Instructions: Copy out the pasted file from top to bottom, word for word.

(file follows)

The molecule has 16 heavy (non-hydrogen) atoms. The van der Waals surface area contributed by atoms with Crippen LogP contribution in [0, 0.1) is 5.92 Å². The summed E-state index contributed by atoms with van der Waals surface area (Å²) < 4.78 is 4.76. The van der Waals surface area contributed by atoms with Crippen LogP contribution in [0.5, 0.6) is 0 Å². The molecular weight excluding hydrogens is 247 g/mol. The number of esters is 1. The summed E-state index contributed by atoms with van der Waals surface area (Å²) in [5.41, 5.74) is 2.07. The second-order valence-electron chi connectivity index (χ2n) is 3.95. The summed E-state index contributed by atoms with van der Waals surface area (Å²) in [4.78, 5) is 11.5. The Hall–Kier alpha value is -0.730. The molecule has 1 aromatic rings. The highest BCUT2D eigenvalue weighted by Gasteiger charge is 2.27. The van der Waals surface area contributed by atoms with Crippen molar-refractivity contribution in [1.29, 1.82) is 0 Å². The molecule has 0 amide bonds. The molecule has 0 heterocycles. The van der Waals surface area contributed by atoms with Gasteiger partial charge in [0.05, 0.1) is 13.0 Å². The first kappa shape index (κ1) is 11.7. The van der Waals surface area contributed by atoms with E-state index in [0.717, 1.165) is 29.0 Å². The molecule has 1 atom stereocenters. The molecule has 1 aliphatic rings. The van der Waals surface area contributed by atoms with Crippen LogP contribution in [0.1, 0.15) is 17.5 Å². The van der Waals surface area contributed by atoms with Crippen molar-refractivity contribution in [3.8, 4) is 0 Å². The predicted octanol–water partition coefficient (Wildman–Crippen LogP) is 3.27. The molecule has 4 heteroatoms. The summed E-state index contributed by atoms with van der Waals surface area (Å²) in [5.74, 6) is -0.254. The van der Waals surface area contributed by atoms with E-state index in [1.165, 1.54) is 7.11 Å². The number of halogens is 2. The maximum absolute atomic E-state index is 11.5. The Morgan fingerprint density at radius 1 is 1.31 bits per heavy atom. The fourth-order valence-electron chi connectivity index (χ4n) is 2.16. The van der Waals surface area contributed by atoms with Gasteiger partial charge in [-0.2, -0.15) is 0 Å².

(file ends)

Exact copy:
The molecule has 16 heavy (non-hydrogen) atoms. The van der Waals surface area contributed by atoms with Crippen LogP contribution in [0, 0.1) is 5.92 Å². The summed E-state index contributed by atoms with van der Waals surface area (Å²) < 4.78 is 4.76. The van der Waals surface area contributed by atoms with Crippen LogP contribution in [0.5, 0.6) is 0 Å². The molecular weight excluding hydrogens is 247 g/mol. The number of esters is 1. The summed E-state index contributed by atoms with van der Waals surface area (Å²) in [5.41, 5.74) is 2.07. The second-order valence-electron chi connectivity index (χ2n) is 3.95. The summed E-state index contributed by atoms with van der Waals surface area (Å²) in [4.78, 5) is 11.5. The Hall–Kier alpha value is -0.730. The molecule has 1 aromatic rings. The highest BCUT2D eigenvalue weighted by Gasteiger charge is 2.27. The van der Waals surface area contributed by atoms with Crippen molar-refractivity contribution in [1.29, 1.82) is 0 Å². The molecule has 0 amide bonds. The molecule has 0 heterocycles. The van der Waals surface area contributed by atoms with Gasteiger partial charge in [0.05, 0.1) is 13.0 Å². The first kappa shape index (κ1) is 11.7. The van der Waals surface area contributed by atoms with E-state index in [0.717, 1.165) is 29.0 Å². The molecule has 1 atom stereocenters. The molecule has 1 aliphatic rings. The van der Waals surface area contributed by atoms with Crippen LogP contribution in [0.1, 0.15) is 17.5 Å². The van der Waals surface area contributed by atoms with Crippen molar-refractivity contribution in [3.8, 4) is 0 Å². The predicted octanol–water partition coefficient (Wildman–Crippen LogP) is 3.27. The molecule has 4 heteroatoms. The summed E-state index contributed by atoms with van der Waals surface area (Å²) in [5.74, 6) is -0.254. The van der Waals surface area contributed by atoms with E-state index in [1.165, 1.54) is 7.11 Å². The number of halogens is 2. The maximum absolute atomic E-state index is 11.5. The Morgan fingerprint density at radius 1 is 1.31 bits per heavy atom. The fourth-order valence-electron chi connectivity index (χ4n) is 2.16. The van der Waals surface area contributed by atoms with Gasteiger partial charge in [-0.2, -0.15) is 0 Å².